Cheryl Johnston: What are some indications that friends and family can look for in a loved one to discern whether that person has anger towards God or perhaps is denying anger with God and isn’t working through it?

Michele Novotni, PH.D.: The overt ones are easy. My grandmother was an overtly angry person. If you see someone start to change their behavior, or someone who was maybe enthusiastically involved in ministry and service and they suddenly aren’t.

I was talking to a grief counselor, and she flat out tells people that it is really common for some people to be mad at God. By saying it, it allows some people who are feeling it to be there.

By opening up the door of possibilities that you’re OK to talk about it, you enable them to talk about it. And don’t just patch a quick band-aid on it. A lot of people will just give a verse like all things work for good and it is very true and the person will be there, but they might be there slower, take more of a circular route to get there. It’s not like I’m saying those things are not true, it’s just that some people take a little longer.

I would say not going to church. If someone was active in Bible study and they’re not going. And a lot of time anger is cloaked behind wondering. “I’m wondering why God didn’t stop it.” What they’re really saying, if you poked a little bit, is “God should’ve stopped it.” Anybody who is asking those kinds of questions, I would open up the door of possibilities. It might not be full-blown anger. It might be frustration or just a little mad. It can be a barrier to a strong relationship with God if we don’t work on it.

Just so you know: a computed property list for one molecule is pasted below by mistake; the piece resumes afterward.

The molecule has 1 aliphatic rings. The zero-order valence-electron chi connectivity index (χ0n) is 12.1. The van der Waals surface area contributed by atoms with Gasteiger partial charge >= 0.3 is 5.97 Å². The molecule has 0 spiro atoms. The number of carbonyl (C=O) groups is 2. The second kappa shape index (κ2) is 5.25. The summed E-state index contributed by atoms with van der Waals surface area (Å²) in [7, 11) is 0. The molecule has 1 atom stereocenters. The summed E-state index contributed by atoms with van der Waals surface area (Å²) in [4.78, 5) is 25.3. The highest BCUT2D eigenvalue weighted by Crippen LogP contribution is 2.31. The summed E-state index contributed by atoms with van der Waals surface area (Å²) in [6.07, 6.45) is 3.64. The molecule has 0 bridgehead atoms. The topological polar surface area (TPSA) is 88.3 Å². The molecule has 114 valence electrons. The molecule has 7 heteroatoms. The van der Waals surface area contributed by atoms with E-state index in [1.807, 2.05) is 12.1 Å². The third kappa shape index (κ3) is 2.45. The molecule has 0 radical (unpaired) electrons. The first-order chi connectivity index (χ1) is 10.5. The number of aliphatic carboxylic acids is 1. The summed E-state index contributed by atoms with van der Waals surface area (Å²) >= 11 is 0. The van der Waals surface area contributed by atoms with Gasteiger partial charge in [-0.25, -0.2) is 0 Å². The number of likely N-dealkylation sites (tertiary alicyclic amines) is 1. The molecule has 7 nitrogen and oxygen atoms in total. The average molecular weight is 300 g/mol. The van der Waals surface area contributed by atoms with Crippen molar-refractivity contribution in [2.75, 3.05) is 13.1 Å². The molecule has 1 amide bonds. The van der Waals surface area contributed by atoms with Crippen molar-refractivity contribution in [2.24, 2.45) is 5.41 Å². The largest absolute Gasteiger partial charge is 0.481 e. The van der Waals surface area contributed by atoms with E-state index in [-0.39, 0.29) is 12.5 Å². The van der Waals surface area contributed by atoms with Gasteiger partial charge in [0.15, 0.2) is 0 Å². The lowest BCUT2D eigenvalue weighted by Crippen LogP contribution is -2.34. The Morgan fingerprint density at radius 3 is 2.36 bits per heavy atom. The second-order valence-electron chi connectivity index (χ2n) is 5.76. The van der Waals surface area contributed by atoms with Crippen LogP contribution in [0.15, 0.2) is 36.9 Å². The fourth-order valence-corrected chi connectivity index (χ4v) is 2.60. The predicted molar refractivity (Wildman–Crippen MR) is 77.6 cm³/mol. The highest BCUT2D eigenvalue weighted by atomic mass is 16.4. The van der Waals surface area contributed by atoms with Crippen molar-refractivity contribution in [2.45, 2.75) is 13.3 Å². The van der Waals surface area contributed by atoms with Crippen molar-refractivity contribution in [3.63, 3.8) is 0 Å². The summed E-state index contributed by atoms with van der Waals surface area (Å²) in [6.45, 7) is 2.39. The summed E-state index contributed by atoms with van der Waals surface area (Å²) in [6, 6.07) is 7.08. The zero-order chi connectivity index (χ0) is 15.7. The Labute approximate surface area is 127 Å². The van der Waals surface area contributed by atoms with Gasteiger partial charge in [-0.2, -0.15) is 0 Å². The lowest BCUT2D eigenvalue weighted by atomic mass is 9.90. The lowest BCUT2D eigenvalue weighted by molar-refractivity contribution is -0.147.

Cheryl Johnston: It sounds like it could easily be mistaken for depression or perhaps be a part of depression or causing that person to be depressed.

Michele Novotni, Ph.D.: That would be another one, too. Anyone who seems depressed. In counseling, I saw so many people who were mad at God. Usually they were my depressed or anxious people.

Cheryl Johnston: At what point do you recommend that someone seek counseling to help work through these feelings?

Michele Novotni, Ph.D.: I would recommend it way on the front end. In general, if they are not able to move beyond that and restore their relationship with God within a couple of months on their own. If they don’t see themselves working, and again if they would read a book like Angry with God and open up to some of the feelings and talk to someone who lets them express things. If it’s been about two months and [they are] staying stuck, and not making movements. Healing takes awhile, but you should be making movements.

Cheryl Johnston: In addition to encouraging someone to talk about how they’re feeling, in addition to opening that door to let someone express anger toward God, what can people do for or say to someone who is angry?